12-10-2019  5:16 pm   •   PDX Weather    •   SEA weather  
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NORTHWEST NEWS

San Francisco Aims to Rein in Tests of Tech Ideas on Streets

Entrepreneurs would not be allowed to test their products in San Francisco's public space unless the tech in question is declared a "net public good."

Portland-area Residents May Vote on Funding for Homeless

There may be a measure on the November 2020 ballot to fund likely hundreds of millions of dollars for increased social services

Black Food Professionals See Opportunities to “Scale Up” in School Cafeterias and on Store Shelves

Two Portland women are addressing disparities in the local food scene with Ethiopian and Haitian flavors, ingredients

Portland Fire Chief Sara Boone Climbing Historic Ladders

In 1995, Boone was the first African American woman hired by Portland Fire & Rescue; this year she became its first African American Chief

NEWS BRIEFS

EPA Approves Funding for Oregon and Washington to Improve Drinking Water, Wastewater Infrastructure

States estimate $190 million for wastewater, $35 million for drinking water projects in Oregon, and $120 million for...

Conservation Breakthrough for Endangered Butterfly

The Oregon Zoo's breeding success provides new hope in an effort to save Oregon silverspots ...

Meet 80 Local Authors at OHS 52nd Holiday Cheer Book Sale and Signing

This free Oregon Historical Society event will be held this Sunday, December 8 from 12 p.m. – 4 p.m. ...

Need for Blood Doesn’t Stop for Holidays – Donors Needed

Those who come to give through Dec. 18 will receive a Amazon.com Gift Card ...

North Carolina Court Decision Upholds Removal of Confederate Monument

Lawyers argued that the monument was installed at the end of Reconstruction to further the false “Lost Cause” narrative,...

Man gets jail, probation for strangling 85-year-old mom

PORTLAND, Ore. (AP) — A Portland man who violated a no-contact order and strangled his 85-year-old mother has been sentenced to six months in jail and two years of probation. The Multnomah County District Attorney's Office said 57-year-old James Keith was sentenced Tuesday. Keith assaulted...

M lawsuit claims meningococcal diagnosis delayed

PORTLAND, Ore. (AP) — An Oregon State University student who visited Portland-area medical providers amid a 2017 meningococcal outbreak at her Corvallis campus — but was not immediately diagnosed with the disease — has sued for million.The Oregonian/OregonLive reports then...

New Missouri coach Eli Drinkwitz predicts success

COLUMBIA, Mo. (AP) — Eli Drinkwitz was saying all the right things after being introduced as the new football coach at Missouri, laying out his vision for the once-proud program with unwavering confidence and bold proclamations.Then the former Appalachian State coach made a minor...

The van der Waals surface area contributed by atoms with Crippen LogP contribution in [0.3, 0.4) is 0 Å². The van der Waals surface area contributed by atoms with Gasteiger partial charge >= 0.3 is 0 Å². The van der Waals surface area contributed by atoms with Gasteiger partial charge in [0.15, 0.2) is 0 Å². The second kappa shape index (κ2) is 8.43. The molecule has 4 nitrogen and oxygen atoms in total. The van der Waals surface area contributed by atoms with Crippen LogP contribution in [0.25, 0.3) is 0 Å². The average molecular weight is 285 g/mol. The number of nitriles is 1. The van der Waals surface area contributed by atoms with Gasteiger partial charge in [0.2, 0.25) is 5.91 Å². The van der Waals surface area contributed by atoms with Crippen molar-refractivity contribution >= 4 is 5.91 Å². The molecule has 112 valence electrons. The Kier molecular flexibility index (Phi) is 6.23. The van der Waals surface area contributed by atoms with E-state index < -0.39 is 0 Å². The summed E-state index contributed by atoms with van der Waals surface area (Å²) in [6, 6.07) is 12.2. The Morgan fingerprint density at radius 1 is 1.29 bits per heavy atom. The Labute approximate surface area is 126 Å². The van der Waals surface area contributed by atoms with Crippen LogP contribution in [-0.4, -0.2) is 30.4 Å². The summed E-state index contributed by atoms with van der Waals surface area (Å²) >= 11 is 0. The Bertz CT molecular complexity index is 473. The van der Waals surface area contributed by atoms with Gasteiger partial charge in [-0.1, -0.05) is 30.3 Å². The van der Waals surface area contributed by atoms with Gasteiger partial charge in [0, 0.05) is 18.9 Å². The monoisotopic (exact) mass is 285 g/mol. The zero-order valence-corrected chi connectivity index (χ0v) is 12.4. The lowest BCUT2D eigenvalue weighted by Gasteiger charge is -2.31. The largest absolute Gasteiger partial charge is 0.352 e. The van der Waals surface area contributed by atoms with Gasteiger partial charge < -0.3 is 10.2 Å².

LSU's Burrow, Auburn's Brown named AP SEC players of year

LSU quarterback Joe Burrow is a unanimous selection as the offensive player of the year on The Associated Press All-Southeastern Conference football team.The top-ranked Tigers also have the SEC’s coach of the year in Ed Orgeron and the newcomer of the year in freshman cornerback Derek...

OPINION

Will You Answer the Call for Moral Revival?

In embracing and expanding the legacy of Dr. Martin Luther King, Jr., Revs. Barber and Theoharis have asked Presidential candidates to consider a debate that focuses exclusively on poverty ...

What I’m Thankful For This Season

Ray Curry gives thanks for a human right that shaped our country throughout the 20th century and that made Thanksgiving possible for so many Americans who, like him, didn’t get here by way of the Mayflower ...

Congressional Black Caucus Members Visit U.S.-Mexico Border: “Mistreatment of Black Immigrants is Another ‘Stain on America’”

Members said they witnessed first-hand the deplorable treatment and plight of Black immigrants ...

Portland, I'm Ready

Last month I had the privilege to stand with hundreds of supporters and announce my intention to run for re-election ...

AFRICAN AMERICANS IN THE NEWS

Trump to sign order targeting anti-Semitism at colleges

WASHINGTON (AP) — President Donald Trump will sign an executive order on Wednesday targeting antisemitism on college campuses, the White House said.The order, which is likely to draw criticism from free speech advocates, will broaden the federal government's definition of antisemitism and...

In South Carolina, Steyer investing in black voters

COLUMBIA, S.C. (AP) — In the waning weeks before South Carolina's presidential primary, Democrat Tom Steyer is renewing his focus on the black voters who play a pivotal role in the first-in-the-South state, rolling out a proposal to improve historically black colleges and institutions.The...

Multistate voter database suspended in lawsuit settlement

WICHITA, Kan. (AP) — A much-criticized database that checks whether voters are registered in multiple states has been suspended “for the foreseeable future” until security safeguards are put in place as part of a settlement of a federal lawsuit, a civil rights group said...

ENTERTAINMENT

Netflix says more than 26M watched 'The Irishman' in 7 days

NEW YORK (AP) — Netflix says that 26.4 million households worldwide watched “The Irishman” in its first week of streaming. That figure includes those who watched at least 70% of Martin Scorsese's 3 1/2 hour crime epic. Netflix selectively announces viewership for its films and...